As part of “To Save and Project: The 19th MoMA International Festival of Film Preservation,” the Museum of Modern Art presents “Reclaiming the LGBTQ Past,” a program of three films from across three decades, recently preserved by the UCLA Film & Television Archive and IndieCollect.
The earliest of these films, Tricia’s Wedding (1971) parodies the marriage of the President’s daughter, Tricia Nixon, at the White House in June of 1971. The Cockettes—the famed San Francisco hippie drag troupe of mostly gay men, but also women and babies—perform as the Nixons, the Kennedys, Queen Elizabeth II and then Prince Charles, the Reverend Billy Graham, and Indira Gandhi, among others, along with some of their friends and collaborators, including Steven Arnold and Tomata du Plenty. Some of the in-jokes of the period fall flat now, but there are standout performances: Drag queen Goldie Glitters plays Tricia Nixon. Daniel Ware, who strikes a more signature genderbending Cockettes look, his scraggly hippie beard combined with lurid makeup and sequined dress, is particularly good as Martha Mitchell. (The real-life Mitchell would be kidnapped just a year later to prevent her talking about the Watergate burglary.) Sylvester is sensational as Coretta Scott King, singing “Because You Come to Me” at the altar. Eventually, all of the wedding attendees drop acid.
Roughly a year before the Cockettes made Tricia’s Wedding, John Waters experimented with his concept of the “instant movie” with his short The Diane Linkletter Story (1970). Waters read about the suicide of Diane Linkletter—which her father, radio and TV personality Art Linkletter, quickly exploited as part of his contribution to his friend President Nixon’s new “War on Drugs”—in the newspaper in the morning and was out shooting his own version of the tragedy with Divine as Diane Linkletter later that same day. With Tricia’s Wedding (which is dedicated to Divine) the Cockettes take the experiment further by filming their parody of Tricia Nixon’s nuptials before they took place so that the finished film could premiere, at the Palace Theater in San Francisco, on the same day and at the exact hour of the real-life Tricia’s wedding at the White House, as an alternative and far more enjoyable media spectacle.
White House Chief of Staff (and Watergate conspirator) H. R. Haldeman ordered Tricia’s Wedding “killed.” White House Counsel (and Watergate conspirator) John Dean was sent to the bomb shelter beneath the East Wing (a favorite spot for monitoring protests) to watch the film and report back. Foreshadowing the burglary that would make Haldeman, Dean, and Nixon (among others) infamous, according to a story Dean later told on Johnny Carson, a burglar had been ordered to break into a lab to steal the print he watched. In the end, according to Dean, no action was taken to prevent the film’s distribution. However, the New York premiere of the film was delayed and the New York Times and other papers either refused to run ads for the film or ran ads under bowdlerized titles like “Princess’s Wedding.” Funnily enough, as Cockette Pam Tent points out in her memoir, Tricia’s Wedding had one of its most successful runs at a theater in Washington, DC, not far from the White House.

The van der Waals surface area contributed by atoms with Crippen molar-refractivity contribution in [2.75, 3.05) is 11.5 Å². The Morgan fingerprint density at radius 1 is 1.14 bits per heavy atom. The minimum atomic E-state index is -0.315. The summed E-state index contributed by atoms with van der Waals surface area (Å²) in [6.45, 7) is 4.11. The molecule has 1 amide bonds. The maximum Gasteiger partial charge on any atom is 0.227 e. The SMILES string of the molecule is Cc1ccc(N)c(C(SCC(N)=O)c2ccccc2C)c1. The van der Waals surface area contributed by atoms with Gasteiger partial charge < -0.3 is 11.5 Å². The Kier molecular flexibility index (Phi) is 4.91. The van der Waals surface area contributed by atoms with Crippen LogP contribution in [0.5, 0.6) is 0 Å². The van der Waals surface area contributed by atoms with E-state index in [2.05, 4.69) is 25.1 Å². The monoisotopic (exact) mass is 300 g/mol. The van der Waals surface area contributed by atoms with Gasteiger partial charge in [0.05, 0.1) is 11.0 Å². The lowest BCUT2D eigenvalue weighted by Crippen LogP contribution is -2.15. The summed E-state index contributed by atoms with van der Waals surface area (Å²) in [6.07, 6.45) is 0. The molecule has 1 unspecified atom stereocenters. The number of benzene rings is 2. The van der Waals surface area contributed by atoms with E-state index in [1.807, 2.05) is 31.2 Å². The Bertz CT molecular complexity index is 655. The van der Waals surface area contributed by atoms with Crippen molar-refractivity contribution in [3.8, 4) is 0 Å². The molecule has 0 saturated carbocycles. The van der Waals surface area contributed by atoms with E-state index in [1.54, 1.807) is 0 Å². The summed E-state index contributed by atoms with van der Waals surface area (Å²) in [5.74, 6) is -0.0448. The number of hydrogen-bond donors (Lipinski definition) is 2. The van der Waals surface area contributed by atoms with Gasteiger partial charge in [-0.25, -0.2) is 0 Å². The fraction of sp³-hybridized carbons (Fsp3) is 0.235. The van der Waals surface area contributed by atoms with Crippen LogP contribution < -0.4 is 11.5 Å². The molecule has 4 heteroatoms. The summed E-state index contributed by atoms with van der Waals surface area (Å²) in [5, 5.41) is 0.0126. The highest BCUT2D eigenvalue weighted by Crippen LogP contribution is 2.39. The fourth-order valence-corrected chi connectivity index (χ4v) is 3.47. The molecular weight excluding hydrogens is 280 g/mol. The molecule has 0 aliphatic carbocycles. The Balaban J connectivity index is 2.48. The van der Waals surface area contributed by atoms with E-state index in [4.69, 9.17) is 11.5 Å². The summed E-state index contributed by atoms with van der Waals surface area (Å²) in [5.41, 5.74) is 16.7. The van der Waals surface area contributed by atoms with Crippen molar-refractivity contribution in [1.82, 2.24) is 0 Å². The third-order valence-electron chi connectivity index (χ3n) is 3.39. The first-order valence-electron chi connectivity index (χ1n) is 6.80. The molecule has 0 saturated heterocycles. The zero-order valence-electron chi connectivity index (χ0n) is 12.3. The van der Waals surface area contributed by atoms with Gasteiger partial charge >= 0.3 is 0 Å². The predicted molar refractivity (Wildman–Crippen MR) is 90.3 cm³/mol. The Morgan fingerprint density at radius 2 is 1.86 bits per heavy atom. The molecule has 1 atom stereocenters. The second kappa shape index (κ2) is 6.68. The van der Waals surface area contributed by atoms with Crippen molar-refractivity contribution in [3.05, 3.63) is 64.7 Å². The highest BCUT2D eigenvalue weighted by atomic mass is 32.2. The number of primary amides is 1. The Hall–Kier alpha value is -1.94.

The nation’s capital is also the stage for Greetings from Washington, D.C. (1981), which documents the first National March on Washington for Lesbian and Gay Rights, held on October 14, 1979. Speakers at the National Mall included Audre Lorde, Allen Ginsberg, and Kate Millett, but the film focuses on the people out on the Mall and out in the streets. Marching to “Stars and Stripes Forever” or “Anchors Aweigh,” these are, for the most part, not the acid freaks of Tricia’s Wedding. However, their banners and signs proclaim them to be, among many things, Indigenous “First Gay Americans,” “Baltimore’s Parents of Gays,” “Lesbians of Color,” “Socialist Feminist Lesbians and Gay Men,” “Out in Montana,” or “Lesbians of Western Mass.” Directed by Lucy Winer and produced by her and Robert Epstein, Frances Reid, and Greta Schiller—all of whom have had significant careers as documentarians focused on queer people and histories—with additional photography by pathbreaking lesbian filmmaker Barbara Hammer, Greetings from Washington, D.C. seems in many ways a community effort. Today, it is common to see a list of names of those who crowdfunded an independent film in its credits, but for a documentary from 1981 to list the many people who contributed as little as a dollar to its production seems extraordinary and significant. The end credits also mention that part of the proceeds from the film will “go to pay debts incurred for organizing the march.”
Another ten years on and the AIDS Crisis in the United States is reaching its deadly height. Meanwhile, a “New Queer Cinema” is emerging. Karen Bellone and Lisa Rinzler’s Death by Unnatural Causes (1990) is a more somber film, dedicated in part to “all those living under the shadow of AIDS.” Calling to mind Derek Jarman, the film is gorgeously photographed, its mix of grainy black-and-white and highly saturated cross-processed color film lending it a distinctive, hard-to-resist, early-’90s glamor viewers may associate with subsequent films like Poison (1991), Swoon (1992), or The Living End (1992). Starring Kid Congo Powers and with Larry Fessenden in the role of the Devil, Death by Unnatural Causes also features music by Powers, Arto Lindsay, Marc Ribot, and John Lurie.
These three films offer intriguing glimpses into a larger history of queer cinema during pivotal moments of its development. Newly preserved, it should be added, each looks marvelous.
“Reclaiming the LGBTQ Past” screens tonight, January 24, and on January 27 at the Museum of Modern Art, each film in a new digital restoration. The program is part of the series “To Save and Project: The 19th MoMA International Festival of Film Preservation.”